This 88-year-old woman just earned her master’s degree in theology: ‘If you don’t work, you’re idle’

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Wearing a graduation cap and gown, Molly Sutkaitis smiles under her mask as she receives her diploma at St. Joseph’s Chapel in Toronto.

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The 88-year-old earned a master’s degree in theological studies from the University of Toronto and Regis College on Saturday, becoming one of the oldest in Canada to earn a bachelor’s degree.

“When I went there to get my diploma, I was terrified,” she said. “But I told myself I worked for it and I earned it.”


And worked for it, he did.

The degree of psoriatic arthritis began two decades ago. Every day for nearly 18 years, like clockwork, she left her home in Etobicoke at 9 a.m. and took the bus and subway to Regis College’s downtown campus.

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She was embedded within the tight-knit community of the college. Everyone knew her simply as “Molly,” and she was easily recognizable by the pair of ski poles she uses as a walking aid, says her daughter, Angela.

Sutkaitis spent most of his days in the university library – occasionally stopping by the nearby YMCA for an afternoon swim – and only returned home at 10 p.m.

“He’s a go-getter,” said Angela. “She has been a huge inspiration to me and many others.”

When the pandemic hit in early 2020, she continued her studies online with the help of her family friend Dorothy Kirby, who went to all of her Zoom courses with psoriatic arthritis and helped her navigate the online format.

“The students really respect and admire him,” Kirby said. “When I had to pick up some books for Molly in the library, one of the women said to me, ‘I want to be like this when I grow up.’ ,

A teacher for most of his life, Sutkaitis received a diploma in education in Glasgow. She taught English as a second language for 37 years at the Toronto Catholic District School Board, and worked as a supply teacher for several years after her retirement.

“She fought for retirement,” said her daughter, Angela, with a laugh. “She fought to give anything.”

But theology has been a subject she’s wanted to explore since she was a little girl. Growing up in Scotland, Sutkitis’ grandfather used to bring her at large every day.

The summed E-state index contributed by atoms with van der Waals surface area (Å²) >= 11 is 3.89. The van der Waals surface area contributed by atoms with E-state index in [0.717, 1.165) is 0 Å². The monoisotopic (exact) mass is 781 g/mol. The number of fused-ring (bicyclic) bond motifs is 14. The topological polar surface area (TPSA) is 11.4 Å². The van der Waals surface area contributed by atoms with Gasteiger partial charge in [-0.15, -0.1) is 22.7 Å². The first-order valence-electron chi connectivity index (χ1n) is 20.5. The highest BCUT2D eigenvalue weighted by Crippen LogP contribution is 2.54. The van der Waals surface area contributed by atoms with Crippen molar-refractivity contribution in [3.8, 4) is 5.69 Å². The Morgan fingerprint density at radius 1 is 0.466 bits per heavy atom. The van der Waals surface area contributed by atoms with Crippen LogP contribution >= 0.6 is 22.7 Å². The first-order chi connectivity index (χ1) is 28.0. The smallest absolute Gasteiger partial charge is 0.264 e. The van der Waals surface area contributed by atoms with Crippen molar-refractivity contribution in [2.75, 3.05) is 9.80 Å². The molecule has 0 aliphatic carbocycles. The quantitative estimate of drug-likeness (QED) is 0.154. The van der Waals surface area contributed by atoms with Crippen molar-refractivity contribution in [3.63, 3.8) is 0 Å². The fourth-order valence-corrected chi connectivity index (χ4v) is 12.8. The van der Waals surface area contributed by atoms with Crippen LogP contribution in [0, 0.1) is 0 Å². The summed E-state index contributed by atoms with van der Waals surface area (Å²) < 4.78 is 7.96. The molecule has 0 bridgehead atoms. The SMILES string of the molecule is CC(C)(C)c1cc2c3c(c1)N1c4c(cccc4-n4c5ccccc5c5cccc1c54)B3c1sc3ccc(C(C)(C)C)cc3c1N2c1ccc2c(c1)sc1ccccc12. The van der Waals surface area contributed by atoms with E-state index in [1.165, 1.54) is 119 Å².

“In the beginning I was totally bored,” she said. “But my grandfather then told me (of the scripture) in simple, childish language that our father’s wavelength is meant to convey the importance of being on God, and I think it was my own maturity at a very young age. It was a huge step forward.”

As a young child, Sutkaitis says she often spoke to God in the midst of air raids on Glasgow during World War II.

“I asked myself a lot of questions about how I perceived my relationship with God,” she said. “You never knew the bomb would fall on the shelter where you were hiding.”

For Sutkaitis, the war was a turning point in his life in more ways than one.

“I even asked myself, ‘If I survive this, what am I going to do,'” she said.

Apart from earning a degree, Sutkaitis is also an avid storyteller, a hobby he picked up from his grandfather. She is a member of The Guild of Sacred Storytellers and participates in Storytelling 1001 Friday Nights,

she gives her voice too The Raging Grannies, an international activist movement led by seniors who often appear in protest of social justice in their notoriously flamboyant clothing.

“If you don’t work, you are useless,” said Sutkaitis, reflecting on his activities.

So what’s next for psoriatic arthritis? The old lady says she is considering pursuing a PhD or other master’s degree. But one thing is for sure: she never wants to stop learning.

With 88 years of life experience, Sutkaitis says there’s a nugget of wisdom she wants to share with others: “You can’t love someone else until you love yourself.”

Joshua Chong is a reporter for the Toronto-based Star’s Radio Room. Reach Joshua via email: [email protected]

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